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Normal Topic g- and h-pawns versus a-pawn (Read 4848 times)
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Re: g- and h-pawns versus a-pawn
Reply #4 - 04/22/13 at 13:20:05
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D. 5

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This position arose in Nijboer-Vaganian, EU-ch 4th Istanbul 2003. After 46.g4 Black played 46…Ra5 and went on to lose quickly after 47.h6 Ra8 48.g5 Rh8 49.Kg3 a2 50.Rf1 Kc4 51.Ra1 Ra8 52.h7 1–0

According to L. Psakhis who annotated the game Black is lost but both he as well as Vaganian missed a study like draw. Instead of 46…Ra5? Psakhis gives the move 46…a2 and considers the position after 47.Rf1 as losing for Black. But in fact, Black can save the day!

D. 5.1

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47...Rg5!

The only move which effectively prevents h5-h6. Everything else loses: 47...Ka3? 48.h6 Rd2+ 49.Kh3 Rd7 50.g5 Rb7 51.Ra1 Rb1 52.Rxa2+ Kxa2 53.Kg4+- or 47...Rd6 48.Ra1 Kb3 49.Kh3 Kb2 50.Rxa2+ Kxa2 51.g5!+-.

a) 48.Kg3

D. 5.2

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48...Ka3!

The only move to draw. The b-file should be available for the Black rook if White decides to block the pawn with his rook.
48...Kb3? loses to 49.Ra1 Kb2 50.Rxa2+ Kxa2 51.Kf4+-.

49.h6

If 49.Ra1then 49… Rb5! (raison d'etre of 48…Ka3!) 50.h6 Rb1! 51.Rxa2+ Kxa2 52.g5 Rh1! 53.Kf4 Kb3! 54.Kf5 Kc4! 55.Kg6 Kd5!=   

49...Rg6! 50.Rh1 Kb3

Or 50...Kb4=. The Black king should leave the a-file.

51.h7

D. 5.3

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51...Rh6!

An amazing sacrifice. Despite the huge material advantage White can not avoid perpetual checks in the ensuing queen ending.   

52.Rxh6 a1Q 53.h8Q Qg1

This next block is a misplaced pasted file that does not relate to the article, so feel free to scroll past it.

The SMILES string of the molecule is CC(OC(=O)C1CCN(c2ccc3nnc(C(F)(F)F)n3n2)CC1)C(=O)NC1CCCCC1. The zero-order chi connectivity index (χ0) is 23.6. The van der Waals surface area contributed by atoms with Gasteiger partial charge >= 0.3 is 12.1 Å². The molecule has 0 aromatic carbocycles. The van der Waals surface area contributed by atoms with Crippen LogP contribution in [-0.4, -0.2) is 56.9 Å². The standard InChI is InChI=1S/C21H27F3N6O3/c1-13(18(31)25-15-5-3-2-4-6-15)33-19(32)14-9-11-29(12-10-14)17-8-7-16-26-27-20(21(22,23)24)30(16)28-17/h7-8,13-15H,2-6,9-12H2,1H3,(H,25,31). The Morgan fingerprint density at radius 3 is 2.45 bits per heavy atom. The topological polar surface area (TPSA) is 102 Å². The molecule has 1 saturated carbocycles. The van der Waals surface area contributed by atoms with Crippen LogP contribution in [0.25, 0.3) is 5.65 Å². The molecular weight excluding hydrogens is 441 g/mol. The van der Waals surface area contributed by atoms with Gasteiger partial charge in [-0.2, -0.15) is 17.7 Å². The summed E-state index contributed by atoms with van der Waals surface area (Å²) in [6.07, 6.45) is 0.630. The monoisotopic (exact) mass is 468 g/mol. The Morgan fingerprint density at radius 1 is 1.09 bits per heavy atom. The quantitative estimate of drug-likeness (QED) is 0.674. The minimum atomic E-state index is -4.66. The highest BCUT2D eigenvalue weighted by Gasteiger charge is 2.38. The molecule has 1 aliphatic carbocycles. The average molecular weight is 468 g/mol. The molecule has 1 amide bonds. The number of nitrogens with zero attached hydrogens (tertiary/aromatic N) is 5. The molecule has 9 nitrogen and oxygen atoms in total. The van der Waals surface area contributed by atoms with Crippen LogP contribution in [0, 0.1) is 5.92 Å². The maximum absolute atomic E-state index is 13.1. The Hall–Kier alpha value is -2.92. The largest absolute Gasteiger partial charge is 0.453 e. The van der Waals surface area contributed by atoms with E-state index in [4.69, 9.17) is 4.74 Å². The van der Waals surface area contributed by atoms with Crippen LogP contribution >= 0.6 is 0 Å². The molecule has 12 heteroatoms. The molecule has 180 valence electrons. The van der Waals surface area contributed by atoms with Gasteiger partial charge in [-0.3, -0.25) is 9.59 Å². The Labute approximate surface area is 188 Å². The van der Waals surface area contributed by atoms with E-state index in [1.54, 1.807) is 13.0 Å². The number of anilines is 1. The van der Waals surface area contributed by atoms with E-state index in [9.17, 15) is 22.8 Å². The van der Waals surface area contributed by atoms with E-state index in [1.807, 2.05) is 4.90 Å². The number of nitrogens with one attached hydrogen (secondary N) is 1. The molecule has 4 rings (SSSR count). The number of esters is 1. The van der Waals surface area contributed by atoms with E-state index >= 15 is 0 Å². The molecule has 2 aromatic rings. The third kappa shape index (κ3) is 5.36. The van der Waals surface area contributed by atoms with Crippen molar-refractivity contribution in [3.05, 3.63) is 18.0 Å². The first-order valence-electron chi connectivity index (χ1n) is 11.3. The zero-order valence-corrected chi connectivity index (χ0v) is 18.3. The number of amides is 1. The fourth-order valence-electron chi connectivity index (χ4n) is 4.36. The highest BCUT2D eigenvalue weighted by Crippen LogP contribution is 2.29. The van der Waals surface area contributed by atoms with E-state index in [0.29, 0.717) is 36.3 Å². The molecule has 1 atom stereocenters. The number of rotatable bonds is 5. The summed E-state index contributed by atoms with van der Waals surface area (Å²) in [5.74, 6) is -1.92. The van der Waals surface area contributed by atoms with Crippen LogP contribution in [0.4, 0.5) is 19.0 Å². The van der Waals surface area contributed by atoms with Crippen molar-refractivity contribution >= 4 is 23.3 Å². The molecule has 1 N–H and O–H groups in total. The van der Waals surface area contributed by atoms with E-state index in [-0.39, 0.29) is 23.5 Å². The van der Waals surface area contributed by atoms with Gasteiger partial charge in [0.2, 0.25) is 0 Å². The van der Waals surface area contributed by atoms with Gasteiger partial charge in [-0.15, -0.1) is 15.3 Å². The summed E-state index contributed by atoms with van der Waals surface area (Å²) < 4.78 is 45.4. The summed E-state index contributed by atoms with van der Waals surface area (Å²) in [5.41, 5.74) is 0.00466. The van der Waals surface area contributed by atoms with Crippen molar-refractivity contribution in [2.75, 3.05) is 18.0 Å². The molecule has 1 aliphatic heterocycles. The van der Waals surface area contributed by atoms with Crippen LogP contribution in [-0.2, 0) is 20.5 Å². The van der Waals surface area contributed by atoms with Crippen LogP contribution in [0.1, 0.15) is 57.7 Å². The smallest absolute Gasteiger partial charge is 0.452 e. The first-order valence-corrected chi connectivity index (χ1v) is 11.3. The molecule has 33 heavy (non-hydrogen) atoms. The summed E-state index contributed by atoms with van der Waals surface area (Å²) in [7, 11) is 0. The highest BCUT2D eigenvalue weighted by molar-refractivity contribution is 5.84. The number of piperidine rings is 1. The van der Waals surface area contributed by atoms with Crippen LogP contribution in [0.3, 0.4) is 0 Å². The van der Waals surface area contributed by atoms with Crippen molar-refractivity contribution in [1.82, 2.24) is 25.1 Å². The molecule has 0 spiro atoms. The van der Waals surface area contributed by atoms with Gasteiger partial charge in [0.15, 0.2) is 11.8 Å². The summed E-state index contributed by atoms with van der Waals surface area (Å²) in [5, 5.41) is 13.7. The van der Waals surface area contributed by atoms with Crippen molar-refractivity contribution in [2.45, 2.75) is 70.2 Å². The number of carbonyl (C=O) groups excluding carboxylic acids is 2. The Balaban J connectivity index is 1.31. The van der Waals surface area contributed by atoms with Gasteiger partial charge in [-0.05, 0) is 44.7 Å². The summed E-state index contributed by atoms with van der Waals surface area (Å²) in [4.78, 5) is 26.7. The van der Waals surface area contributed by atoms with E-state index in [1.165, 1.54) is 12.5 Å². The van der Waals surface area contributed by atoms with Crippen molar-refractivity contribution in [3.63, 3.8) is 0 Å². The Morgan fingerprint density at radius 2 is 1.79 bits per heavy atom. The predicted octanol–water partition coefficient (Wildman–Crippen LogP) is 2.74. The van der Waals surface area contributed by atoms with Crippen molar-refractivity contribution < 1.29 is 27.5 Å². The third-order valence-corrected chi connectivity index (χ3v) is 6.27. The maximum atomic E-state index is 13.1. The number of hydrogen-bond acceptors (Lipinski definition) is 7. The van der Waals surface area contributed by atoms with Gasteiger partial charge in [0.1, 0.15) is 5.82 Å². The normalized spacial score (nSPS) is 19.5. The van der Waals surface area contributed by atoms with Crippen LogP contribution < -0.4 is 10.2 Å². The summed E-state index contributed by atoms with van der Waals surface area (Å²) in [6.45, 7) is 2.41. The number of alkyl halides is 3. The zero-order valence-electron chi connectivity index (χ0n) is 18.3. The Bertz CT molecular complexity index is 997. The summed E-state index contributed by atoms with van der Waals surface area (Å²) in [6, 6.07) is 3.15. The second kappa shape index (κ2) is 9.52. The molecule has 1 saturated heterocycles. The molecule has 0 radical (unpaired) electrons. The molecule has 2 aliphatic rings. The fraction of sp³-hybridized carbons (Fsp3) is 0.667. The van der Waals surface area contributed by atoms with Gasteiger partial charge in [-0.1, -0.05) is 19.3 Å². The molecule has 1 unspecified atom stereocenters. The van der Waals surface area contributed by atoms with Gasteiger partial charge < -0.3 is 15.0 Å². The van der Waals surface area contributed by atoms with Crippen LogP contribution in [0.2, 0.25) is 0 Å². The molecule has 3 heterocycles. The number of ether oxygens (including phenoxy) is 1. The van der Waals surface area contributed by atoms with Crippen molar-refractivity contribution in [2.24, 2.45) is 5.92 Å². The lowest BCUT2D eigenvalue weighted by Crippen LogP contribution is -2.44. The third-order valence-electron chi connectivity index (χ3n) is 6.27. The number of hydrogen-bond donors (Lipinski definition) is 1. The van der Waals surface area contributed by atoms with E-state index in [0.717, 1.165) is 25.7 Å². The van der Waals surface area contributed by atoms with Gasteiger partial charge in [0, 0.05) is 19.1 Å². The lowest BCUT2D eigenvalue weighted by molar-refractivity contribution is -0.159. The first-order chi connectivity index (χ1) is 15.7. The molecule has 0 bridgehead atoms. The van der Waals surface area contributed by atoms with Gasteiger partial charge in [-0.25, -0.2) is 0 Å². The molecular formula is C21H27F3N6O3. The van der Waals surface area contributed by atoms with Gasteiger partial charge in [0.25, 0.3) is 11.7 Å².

Or 53...Qe1+=. 

54.Kf4 Qc1+ 55.Kf5 Qc2+ 56.Kg5 Qd2+ 57.Kh5 Qh2+! 58.Kg6 Qc2+! 59.Kf6

59.Kg7 Qc7+! 60.Kg8 Qc4+ 61.Kh7 Qe4+ 62.Rg6 Qh1+! 63.Kg7 Qb7+! 64.Kf6 Qf3+=.

59...Qc3+ 60.Ke6 Qc6+! 61.Ke5 Qc5+ 62.Ke4 Qc2+! 63.Kd5 Qc4+! 64.Kd6 Qa6+ 65.Ke5 Qe2+ 66.Kd4 Qc4+ 67.Ke3 Qc1+! 68.Kf3 Qf1+ 69.Kg3 Qg1+=.

b) 48.Ra1 Rxg4

48...Ka3 49.Kg3 Rb5!= transposes to the line a) after 49.Ra1Rb5!   

49.Kh3 Rg5!=.

It is obvious from the analysis above that Black could have also drawn by 46...Rg5 47.Kg3 a2! with transposition to the line a).
  

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Re: g- and h-pawns versus a-pawn
Reply #3 - 07/07/12 at 10:19:34
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D. 4

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Diaz-Zajcev 1983

In this position Black is a pawn down but he has the advantage thanks to his well advanced passed pawn. Nevertheless White can draw here without any problem. White played here 1.Rg4+ and after 1…Kb3 2.Rg3+ Kb4 3.Rg4+ draw was agreed. In his notes in Informator n. 35-164 which are reproduced also in the ECE n. 897, I. Zaycev gave 1.h4 a question mark and offered analysis indicating that 1.h4 loses. While 1.h4? indeed loses, his line leads only to draw.   

1.h4? a4?

Zaycev misses in his analysis an easy win after 1...Rxg5 2.hxg5 Kd5!